It was a scorching hot summer. Benjamin, 14 years old, got a job working as a literature evangelist (also known as colporteuring). He practiced and practiced his appeal to potential customers; and he even worked on getting his door-to-door smile just right. He carried a shoulder bag with books and a pocket for money. Benjamin also grabbed a stack of books—a cookbook, Bible book, The Great Controversy, Steps to Christ, two children’s books, and more—and went to his first neighborhood.
Success! Benjamin sold lots of books. He had a great first week, then second, then third week. Then outdoor temperatures got even hotter, and the people he visited either declined his offers or didn’t even open the door. By Wednesday, he had only sold one slim book for a couple dollars. Benjamin was hot, tired, and discouraged.
On Thursday the sun was setting when Benjamin approached the last house on the block. It was an older home with ivy and ferns growing on its brick walls. Benjamin trudged up the meandering driveway and with sweat dripping down his body he pushed the doorbell button.
No answer, Benjamin turned to leave. Then he heard locks turning and a tiny elderly woman opened the door. She waved at Benjamin and said, “Are you going to stand there or come in?”
Benjamin entered the air-conditioned house and met Grace. Her husband had died a few weeks before and before Benjamin knew it, he and Grace had talked for an hour about everything from losing her husband to the weather, school, family, and religion. Knowing he had stayed way too long, Benjamin rose to leave and Grace gave him a big hug.
Grace walked him to the door and as Benjamin stepped outside she asked, “Aren’t you going to ask me if I want to buy your books?”
A little embarrassed that he had forgotten about the books, Benjamin recovering quickly and said, “I’ll give you the most beautiful book I’ve ever read.” He handed Grace He Taught Love.
“Bless your heart,” whispered Grace. As she took the book a tear slowly trickled down her cheek. Benjamin went home.
At church on Sabbath Benjamin went up to give the Scripture reading for the service. As he waited for the audience to find the Bible text, he looked around. His eyes stopped at the back row. There sat Grace, waving to him.
After the service Benjamin asked Grace what she was doing there. Her smile got big as she handed him a white envelope. “I forgot to pay you for your book,” she said.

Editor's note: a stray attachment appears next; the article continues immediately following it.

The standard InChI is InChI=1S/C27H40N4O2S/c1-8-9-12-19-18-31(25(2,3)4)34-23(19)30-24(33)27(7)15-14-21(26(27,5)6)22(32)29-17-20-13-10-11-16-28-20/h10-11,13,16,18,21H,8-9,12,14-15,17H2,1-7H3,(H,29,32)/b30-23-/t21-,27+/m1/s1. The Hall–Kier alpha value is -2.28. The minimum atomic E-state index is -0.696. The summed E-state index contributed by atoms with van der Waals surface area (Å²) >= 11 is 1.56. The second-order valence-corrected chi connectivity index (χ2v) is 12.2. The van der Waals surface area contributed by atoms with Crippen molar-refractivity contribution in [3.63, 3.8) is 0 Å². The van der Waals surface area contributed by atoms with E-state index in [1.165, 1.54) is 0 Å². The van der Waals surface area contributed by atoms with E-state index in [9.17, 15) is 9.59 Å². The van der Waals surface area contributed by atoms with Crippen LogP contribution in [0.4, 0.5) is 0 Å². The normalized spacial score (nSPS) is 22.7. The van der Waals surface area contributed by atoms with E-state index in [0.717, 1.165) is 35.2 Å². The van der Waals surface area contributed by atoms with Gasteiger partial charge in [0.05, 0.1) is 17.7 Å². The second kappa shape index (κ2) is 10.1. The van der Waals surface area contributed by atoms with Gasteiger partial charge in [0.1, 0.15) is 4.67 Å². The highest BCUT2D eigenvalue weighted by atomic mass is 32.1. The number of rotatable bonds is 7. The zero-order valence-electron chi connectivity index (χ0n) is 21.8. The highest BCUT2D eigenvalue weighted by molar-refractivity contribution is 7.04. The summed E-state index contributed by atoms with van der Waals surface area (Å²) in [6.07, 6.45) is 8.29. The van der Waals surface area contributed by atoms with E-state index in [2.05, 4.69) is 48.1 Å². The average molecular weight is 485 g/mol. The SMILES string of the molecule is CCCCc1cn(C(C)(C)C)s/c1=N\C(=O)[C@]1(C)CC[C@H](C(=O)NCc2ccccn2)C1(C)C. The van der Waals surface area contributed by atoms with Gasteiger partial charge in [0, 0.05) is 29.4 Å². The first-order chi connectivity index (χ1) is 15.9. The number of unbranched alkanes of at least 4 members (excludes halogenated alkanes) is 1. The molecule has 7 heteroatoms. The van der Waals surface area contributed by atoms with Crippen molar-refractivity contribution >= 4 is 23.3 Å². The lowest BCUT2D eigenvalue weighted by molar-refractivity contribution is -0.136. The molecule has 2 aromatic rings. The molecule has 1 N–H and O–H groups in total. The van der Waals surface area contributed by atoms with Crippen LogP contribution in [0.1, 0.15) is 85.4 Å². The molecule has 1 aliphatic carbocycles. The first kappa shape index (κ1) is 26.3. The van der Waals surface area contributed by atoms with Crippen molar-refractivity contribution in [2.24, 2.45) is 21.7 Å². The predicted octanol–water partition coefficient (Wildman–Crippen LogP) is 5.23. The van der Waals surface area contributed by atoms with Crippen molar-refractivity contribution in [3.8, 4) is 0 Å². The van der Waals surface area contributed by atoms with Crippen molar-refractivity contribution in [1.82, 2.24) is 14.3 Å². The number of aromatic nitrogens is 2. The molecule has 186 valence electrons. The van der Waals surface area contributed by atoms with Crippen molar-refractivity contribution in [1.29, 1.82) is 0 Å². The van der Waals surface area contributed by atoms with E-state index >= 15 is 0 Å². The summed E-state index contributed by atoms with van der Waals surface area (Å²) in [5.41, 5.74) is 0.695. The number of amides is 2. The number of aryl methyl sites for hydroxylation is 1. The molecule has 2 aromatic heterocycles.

“No,” Benjamin said, “That’s not necessary.” He tried to give Grace the envelope back but Grace had moved on to shake someone else’s hand. Then someone came over to talk to Benjamin. By the time Benjamin was free again, Grace was gone.
A Special Gift
Benjamin sat down in the last row and opened the envelope. A neatly written note was inside: “Dear Benjamin, Your visit was the first time I have felt joy in my heart since my husband died. Thank you so much for the beautiful book you gave me. We have a friend in Jesus. I can never pay you for your gift, but here is a little token of my appreciation. Sincerely, Grace.”
Folded into the note was a check for $1,000.
Benjamin ended up having an extraordinary summer doing God’s work. And he ended up colporteuring for two more summers after that. He sold thousands of books, and had as many experiences. But Benjamin never forgot Grace.
Recently, about 20 years after that summer, he was on a computer doing some research in a database of obituaries of church members in Adventist periodicals. There are thousands of names in the database, but somehow Benjamin happened to see an obituary entry that sent a chill up and down his spine.
In disbelief he quickly clicked so he could view the actual entry. It was a very brief notice from 17 years before. It was about Grace: “A widow . . . in a Southern town . . . converted to Adventism near the end of her life . . . from a book . . . now rests, awaiting the last trump.”
—This story is based on Benjamin J. Baker’s article, “The Last House,” on pages 18-21 of the November 27, 2014, Adventist Review.
1. Have you ever had a task to do that was really tough and you wanted to give up? What happened?
2. Did you ever do something nice for someone else and later got a surprising and unexpected reward?
3. You're not out selling books; how can you share Jesus with others around you?
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